It’s happened on The Walking Dead. It’s happened on The Good Wife. It happens all the time on Game Of Thrones.
TV shows are killing off main characters left and right to shock the audience and get the Twitterverse talking.
A death on a show, especially of a major character, used to be reserved for a season or even sometimes only for a series finale.
Now it’s more commonplace for the lead in a show to die halfway through the second episode of the second season.
It doesn’t matter if it’s a comedy or a drama, if it’s on a major network or cable or Netflix – No character is safe.
Killing off a character sends a show in a new direction. Death shakes up the staleness of life for the main characters and forces them to react, decide, and evolve along a new pathway.
Death is an essential element of a story.
If we want to live an incredible story with our lives, we must not be afraid of death. We must embrace death.
If you find your story growing stagnant, you may need to kill off a character in your life.
This post is not a call to commit murder of the people you surround yourself with. But I want you to think about the story you’re telling each day.
Are there characters in your story that drag you down? Are there relationships which have outlived their purpose?
What would it be like to remove these characters from the episodes of your life?
A character in your life does not have to be a person. A character could be a habit, an job, an activity, an addiction, or any other element of your life.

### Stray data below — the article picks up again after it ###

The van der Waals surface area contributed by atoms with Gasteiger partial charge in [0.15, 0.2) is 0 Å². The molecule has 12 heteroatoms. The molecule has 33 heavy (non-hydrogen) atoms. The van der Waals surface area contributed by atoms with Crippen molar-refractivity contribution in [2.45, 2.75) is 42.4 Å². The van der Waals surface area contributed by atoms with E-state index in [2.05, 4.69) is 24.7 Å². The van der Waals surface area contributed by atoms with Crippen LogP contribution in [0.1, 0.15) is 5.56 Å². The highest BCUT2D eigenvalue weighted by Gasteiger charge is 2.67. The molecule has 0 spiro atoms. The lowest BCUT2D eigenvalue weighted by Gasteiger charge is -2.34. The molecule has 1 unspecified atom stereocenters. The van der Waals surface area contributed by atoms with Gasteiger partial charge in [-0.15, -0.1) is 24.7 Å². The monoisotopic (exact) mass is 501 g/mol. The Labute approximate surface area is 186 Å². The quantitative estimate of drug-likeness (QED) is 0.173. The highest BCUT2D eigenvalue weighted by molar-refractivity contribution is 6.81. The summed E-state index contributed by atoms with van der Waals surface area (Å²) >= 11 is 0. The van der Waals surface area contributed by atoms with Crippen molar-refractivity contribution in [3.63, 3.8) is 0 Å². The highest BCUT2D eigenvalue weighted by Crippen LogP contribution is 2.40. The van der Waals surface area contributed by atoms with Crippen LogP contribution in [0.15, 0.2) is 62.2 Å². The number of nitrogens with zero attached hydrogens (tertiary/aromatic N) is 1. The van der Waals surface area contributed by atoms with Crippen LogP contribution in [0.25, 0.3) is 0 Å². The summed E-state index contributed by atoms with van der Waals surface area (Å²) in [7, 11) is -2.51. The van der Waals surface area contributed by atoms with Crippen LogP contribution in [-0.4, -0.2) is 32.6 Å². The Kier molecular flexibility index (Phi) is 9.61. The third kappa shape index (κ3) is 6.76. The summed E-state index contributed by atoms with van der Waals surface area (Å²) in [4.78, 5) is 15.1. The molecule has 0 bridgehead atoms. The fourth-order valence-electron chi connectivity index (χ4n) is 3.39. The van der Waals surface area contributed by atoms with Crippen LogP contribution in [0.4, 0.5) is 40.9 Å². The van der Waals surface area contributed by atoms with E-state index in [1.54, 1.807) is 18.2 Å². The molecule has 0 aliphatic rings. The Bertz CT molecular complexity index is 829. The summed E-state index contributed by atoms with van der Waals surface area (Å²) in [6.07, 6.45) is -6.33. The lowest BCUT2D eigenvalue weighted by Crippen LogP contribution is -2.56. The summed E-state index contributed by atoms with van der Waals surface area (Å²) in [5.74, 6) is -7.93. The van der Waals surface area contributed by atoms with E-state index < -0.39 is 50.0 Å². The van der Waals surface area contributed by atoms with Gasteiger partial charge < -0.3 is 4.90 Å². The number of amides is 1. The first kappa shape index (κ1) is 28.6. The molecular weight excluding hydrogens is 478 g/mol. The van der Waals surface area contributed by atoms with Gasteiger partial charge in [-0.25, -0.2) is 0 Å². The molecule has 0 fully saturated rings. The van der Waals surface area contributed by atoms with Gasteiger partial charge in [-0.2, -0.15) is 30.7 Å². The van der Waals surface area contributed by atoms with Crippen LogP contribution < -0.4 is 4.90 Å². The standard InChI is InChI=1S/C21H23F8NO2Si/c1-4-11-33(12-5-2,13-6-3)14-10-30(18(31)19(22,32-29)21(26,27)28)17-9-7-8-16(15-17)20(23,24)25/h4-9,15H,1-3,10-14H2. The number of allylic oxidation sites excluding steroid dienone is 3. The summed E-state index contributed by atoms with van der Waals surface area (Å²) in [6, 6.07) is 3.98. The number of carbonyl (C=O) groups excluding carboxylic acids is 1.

Death shakes up a story in a way no other action could. You may feel too attached to a character to kill it off. But ask yourself what your life could look like if you tried to live it without that character.
Maybe you would not feel so weighed down by your obligations to it. Maybe killing off that character would open new opportunities for you. Maybe an even better character could come in and take its place.
Maybe you could take a page from the Easter season and temporarily take a break from a character, writing it out of your story for a 40 day fast. You may find out just how little you miss the character.
You may find you killed off the wrong character. This happens sometimes when writing a story. Think of how many TV shows have used the “It was all just a dream…” excuse to bring a beloved character back to life.
If you find you made a mistake in killing off a character, don’t be afraid to rewrite it into your story.
But we must not become too attached to the characters in our life. For if we cannot kill off the ones bringing our stories down, they may in fact kill us:
So then, brothers, we are not obligated to the flesh to live according to the flesh, for if you live according to the flesh, you are going to die. But if by the Spirit you put to death the deeds of the body, you will live. (Romans 8:12-13)
If a character no longer adds positive impact to your story, it’s time to kill it off.
Come up with a list of characters in your life – people, places, activities – who no longer fit within the narrative you’re telling. Pick one to kill off.
Send your story and your life into shock for a moment. Mourn the characters. Then start living the next season of your life. It may just reinvigorate your story.
What’s the most shocking death you’ve seen on a TV show? Have you ever killed off a character in your story? If you had to pick a character to kill off today, what would you choose?